In a post-apocalyptic world, a family must remain silent to hide from monsters with ultra-sensitive hearing.
The logline I posted is the marketing version featuring the story hook. I have come to believe that to be the most important element in a spec script.
And based upon my understanding of how the film came to be, that is how the project got going. The star/director,. John Krasinski, got involved on the basis of the hook . But he was not satisfied with the spec script. So he undertook a number of rewrites before arriving at the version that was shot. Hence, why he got the lead writing credit.
So I see this as an instance of a movie project that got going more on the strength of the story hook than on the strength of the plot of the original spec script.
As for a development version of the logline that sets out the inciting incident for the shooting script — good question!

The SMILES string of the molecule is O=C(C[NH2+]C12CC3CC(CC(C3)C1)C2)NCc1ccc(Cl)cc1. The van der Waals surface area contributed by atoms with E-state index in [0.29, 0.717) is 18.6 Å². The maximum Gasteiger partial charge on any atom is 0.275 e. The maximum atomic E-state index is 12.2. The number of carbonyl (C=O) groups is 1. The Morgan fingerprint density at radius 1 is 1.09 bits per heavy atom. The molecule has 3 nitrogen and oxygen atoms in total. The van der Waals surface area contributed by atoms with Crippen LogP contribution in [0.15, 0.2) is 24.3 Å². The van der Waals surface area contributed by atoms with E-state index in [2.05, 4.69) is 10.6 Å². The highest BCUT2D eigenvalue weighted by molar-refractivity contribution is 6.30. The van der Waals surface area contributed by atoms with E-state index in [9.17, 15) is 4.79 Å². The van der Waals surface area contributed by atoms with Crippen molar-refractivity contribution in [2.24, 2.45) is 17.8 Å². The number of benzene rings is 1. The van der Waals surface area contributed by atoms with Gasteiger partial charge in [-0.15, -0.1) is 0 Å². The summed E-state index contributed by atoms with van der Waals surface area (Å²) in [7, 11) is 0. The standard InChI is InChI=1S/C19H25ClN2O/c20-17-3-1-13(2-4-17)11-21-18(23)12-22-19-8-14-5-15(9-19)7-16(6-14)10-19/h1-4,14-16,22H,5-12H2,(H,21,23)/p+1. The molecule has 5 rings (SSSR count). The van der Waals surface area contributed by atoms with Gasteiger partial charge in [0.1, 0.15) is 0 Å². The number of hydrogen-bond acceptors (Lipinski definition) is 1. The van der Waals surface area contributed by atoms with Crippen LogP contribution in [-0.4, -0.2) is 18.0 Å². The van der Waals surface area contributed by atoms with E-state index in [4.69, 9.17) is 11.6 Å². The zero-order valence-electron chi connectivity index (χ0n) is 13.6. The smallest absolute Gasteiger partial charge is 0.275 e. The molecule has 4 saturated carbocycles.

The film opens in media res, sort of, the monsters are already there. And they kill a son. Which creates a subjective problem, the daughter’s sense of guilt for her brother’s death and her relationship with her father. And embedded in that is a theme
Whatever, a development logline is supposed to focus one the objective problem and goal, not the subjective.
So, the story jumps forward to more than a year later. The wife is pregnant, has almost comes to term. Which raises the objective dramatic problem: infants cry. It could take years to train the child to remain silent. Which raises the dramatic question: will she be able to safely deliver and raise the baby in such a hostile environment?
I throw the question back to you: what do you think to be the inciting incident of the plot of the film that got made?